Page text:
Under the Tuscan Sun/rain/wind

Day trips to Siena and Fiesole (bundled up with short excursions in town, and an extended amount of walking time) have been overwhelming, rewarding and tiring. In short, they have worn TC and me out. The last I heard, TC was suffering from a mysterious ailment that he terms as ‘the flu’. 24 -48 hours later with a wham-bam headache, sore throat (TC also says that is probably not caused by his snoring) and a fickle head that decides on a whim when to function, we are still awaiting the verdict on his recovery.



Fabled for its legendary romantic location, Tuscany is expected to evoke emotions buried deep with the urbanite. TC, in his abrupt identification of several phallic symbols in our 4 days here (pears in a supermarket, pasta, the table lamp of all things…), shot all those romantic notions down with that observation.

But we covered both Siena and Fiesole. Both places after which having been experienced can make one understand why numerous odes and artworks of which Tuscany has exclusively been the source of inspiration.

Falsely reassured by TC’s constant insistence that he felt chipper, we tried for Fiesole under the Tuscan rain, an Etruscan town 8km uphill and northeast of Florence, and hopped immediately back onto the bus when the rain got even heavier. But we returned 2 days later, this time under the full glory of the Tuscan sun, and walked ourselves crazy downhill.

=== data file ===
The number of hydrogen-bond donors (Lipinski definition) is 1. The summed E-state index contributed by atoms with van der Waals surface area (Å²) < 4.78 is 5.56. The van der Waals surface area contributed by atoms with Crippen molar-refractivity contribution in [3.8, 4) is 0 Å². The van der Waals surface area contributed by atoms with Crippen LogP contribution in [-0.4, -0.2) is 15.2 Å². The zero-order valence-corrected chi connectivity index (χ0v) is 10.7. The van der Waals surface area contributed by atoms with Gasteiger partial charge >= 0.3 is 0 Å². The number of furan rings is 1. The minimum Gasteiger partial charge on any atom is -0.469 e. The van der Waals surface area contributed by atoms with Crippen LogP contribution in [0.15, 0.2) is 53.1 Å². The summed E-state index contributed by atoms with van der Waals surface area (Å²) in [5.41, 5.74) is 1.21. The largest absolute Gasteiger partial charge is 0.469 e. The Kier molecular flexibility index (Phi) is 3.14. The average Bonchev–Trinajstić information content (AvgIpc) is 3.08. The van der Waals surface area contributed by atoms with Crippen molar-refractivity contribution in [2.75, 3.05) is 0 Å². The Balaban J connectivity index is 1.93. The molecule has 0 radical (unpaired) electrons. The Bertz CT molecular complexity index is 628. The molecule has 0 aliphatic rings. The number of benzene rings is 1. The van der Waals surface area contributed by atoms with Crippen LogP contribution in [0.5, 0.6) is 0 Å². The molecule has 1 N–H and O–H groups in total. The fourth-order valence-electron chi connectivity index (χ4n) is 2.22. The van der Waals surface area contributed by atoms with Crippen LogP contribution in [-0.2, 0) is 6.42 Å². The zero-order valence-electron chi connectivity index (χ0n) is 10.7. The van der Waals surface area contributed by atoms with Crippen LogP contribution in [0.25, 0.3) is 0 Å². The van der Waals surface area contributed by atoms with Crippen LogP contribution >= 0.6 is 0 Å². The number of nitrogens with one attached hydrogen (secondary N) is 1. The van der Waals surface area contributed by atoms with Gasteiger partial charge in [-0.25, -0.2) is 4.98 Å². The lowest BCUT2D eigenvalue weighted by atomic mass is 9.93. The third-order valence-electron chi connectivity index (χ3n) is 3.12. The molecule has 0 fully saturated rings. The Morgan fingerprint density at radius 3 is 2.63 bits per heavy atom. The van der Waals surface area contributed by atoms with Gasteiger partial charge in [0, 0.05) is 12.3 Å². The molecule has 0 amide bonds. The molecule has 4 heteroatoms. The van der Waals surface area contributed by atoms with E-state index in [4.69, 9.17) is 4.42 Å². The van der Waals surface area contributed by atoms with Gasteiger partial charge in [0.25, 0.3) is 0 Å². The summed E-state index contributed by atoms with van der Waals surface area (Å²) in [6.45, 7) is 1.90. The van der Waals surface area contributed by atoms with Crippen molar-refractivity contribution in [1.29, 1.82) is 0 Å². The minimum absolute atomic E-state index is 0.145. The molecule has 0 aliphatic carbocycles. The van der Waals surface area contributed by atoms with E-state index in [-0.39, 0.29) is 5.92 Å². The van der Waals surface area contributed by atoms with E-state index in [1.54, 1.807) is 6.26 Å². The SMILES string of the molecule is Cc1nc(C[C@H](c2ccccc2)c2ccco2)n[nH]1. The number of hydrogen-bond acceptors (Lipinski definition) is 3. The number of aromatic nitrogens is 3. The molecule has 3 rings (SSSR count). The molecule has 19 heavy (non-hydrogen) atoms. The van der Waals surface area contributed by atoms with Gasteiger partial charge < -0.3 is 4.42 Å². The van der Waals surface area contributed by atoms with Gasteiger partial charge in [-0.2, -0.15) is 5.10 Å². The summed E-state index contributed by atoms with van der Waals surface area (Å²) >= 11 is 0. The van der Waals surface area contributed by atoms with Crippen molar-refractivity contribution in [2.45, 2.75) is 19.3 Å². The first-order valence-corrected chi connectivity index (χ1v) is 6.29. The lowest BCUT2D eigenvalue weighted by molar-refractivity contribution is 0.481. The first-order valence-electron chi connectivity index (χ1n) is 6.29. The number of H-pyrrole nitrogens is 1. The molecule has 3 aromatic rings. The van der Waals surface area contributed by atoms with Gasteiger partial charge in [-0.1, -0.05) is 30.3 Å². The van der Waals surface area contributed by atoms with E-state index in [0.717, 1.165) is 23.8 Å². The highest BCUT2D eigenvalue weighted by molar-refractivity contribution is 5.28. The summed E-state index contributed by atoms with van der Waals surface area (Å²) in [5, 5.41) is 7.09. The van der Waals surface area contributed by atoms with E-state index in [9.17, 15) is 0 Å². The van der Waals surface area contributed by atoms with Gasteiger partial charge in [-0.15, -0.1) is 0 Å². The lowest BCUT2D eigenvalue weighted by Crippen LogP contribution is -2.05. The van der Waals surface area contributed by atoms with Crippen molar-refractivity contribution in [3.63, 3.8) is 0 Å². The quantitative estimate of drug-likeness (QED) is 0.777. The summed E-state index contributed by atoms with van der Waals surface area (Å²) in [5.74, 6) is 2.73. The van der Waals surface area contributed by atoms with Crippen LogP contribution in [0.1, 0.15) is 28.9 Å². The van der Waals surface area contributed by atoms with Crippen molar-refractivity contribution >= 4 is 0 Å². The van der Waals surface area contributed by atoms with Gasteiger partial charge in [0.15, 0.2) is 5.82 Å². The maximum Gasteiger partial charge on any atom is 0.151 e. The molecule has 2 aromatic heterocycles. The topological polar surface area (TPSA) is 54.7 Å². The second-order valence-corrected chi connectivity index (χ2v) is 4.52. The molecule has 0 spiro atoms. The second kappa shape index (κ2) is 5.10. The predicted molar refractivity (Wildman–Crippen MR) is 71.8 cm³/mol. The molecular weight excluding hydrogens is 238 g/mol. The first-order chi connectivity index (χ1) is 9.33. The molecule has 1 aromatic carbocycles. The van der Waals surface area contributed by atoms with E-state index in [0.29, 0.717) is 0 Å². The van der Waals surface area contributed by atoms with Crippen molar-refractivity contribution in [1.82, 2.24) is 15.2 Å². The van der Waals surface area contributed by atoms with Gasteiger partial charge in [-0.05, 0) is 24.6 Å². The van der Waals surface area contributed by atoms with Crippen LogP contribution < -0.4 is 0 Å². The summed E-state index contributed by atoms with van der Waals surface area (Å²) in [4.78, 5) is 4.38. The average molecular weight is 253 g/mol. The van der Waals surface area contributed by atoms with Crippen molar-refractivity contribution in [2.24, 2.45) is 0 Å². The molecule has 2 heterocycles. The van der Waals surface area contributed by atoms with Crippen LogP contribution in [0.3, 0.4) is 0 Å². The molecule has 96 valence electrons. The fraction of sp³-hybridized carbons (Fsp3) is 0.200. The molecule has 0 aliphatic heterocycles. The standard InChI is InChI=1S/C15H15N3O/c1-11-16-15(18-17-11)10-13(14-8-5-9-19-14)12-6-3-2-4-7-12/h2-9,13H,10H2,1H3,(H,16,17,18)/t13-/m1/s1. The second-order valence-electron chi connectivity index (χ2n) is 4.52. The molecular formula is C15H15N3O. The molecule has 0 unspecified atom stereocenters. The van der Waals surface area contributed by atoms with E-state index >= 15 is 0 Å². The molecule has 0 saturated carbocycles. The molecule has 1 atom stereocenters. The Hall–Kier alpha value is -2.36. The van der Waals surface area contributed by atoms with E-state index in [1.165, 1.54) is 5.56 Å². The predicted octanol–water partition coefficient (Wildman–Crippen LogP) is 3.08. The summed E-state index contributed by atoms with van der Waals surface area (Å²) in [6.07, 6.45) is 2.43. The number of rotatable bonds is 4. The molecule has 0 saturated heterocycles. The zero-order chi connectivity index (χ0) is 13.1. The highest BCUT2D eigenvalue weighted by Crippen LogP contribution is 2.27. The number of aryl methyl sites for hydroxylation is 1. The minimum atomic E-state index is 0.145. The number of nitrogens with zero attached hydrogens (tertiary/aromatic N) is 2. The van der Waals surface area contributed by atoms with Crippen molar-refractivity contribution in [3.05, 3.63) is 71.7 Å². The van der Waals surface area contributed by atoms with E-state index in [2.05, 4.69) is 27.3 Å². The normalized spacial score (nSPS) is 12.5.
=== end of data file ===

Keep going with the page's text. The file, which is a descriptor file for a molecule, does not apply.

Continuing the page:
Our visit to Siena’s imposing town began on the other hand, with a jaunt with the slow SITA bus through the countryside via a cutely named village called Poggibonsi. Built around the fan-shaped Piazza del Campo, Florence’s archrival medieval powerhouse rolls and spills over the undulating hills, and is typically postcard material for clueless tourists, flourishing now primarily I suspect, because of this very trade. The irony of the town lies in Siena’s decline after its medieval boom – who would have thought that the lack of funds that served as Siena’s barriers to modern town reconstruction is the very source of its fame?

Again, we made a fool out of ourselves through one of the picturesque walks recommended in a brochure and because of the lack of appropriate signage at strategic points, ambled instead into the backroom of a university’s electrical laboratory, before walking across a grass patch to wind up in someone’s farm facing a couple of curious donkeys and cackling chickens.

All that uphills must have done some justice to our fitness levels – or, TC’s fitness level at least.

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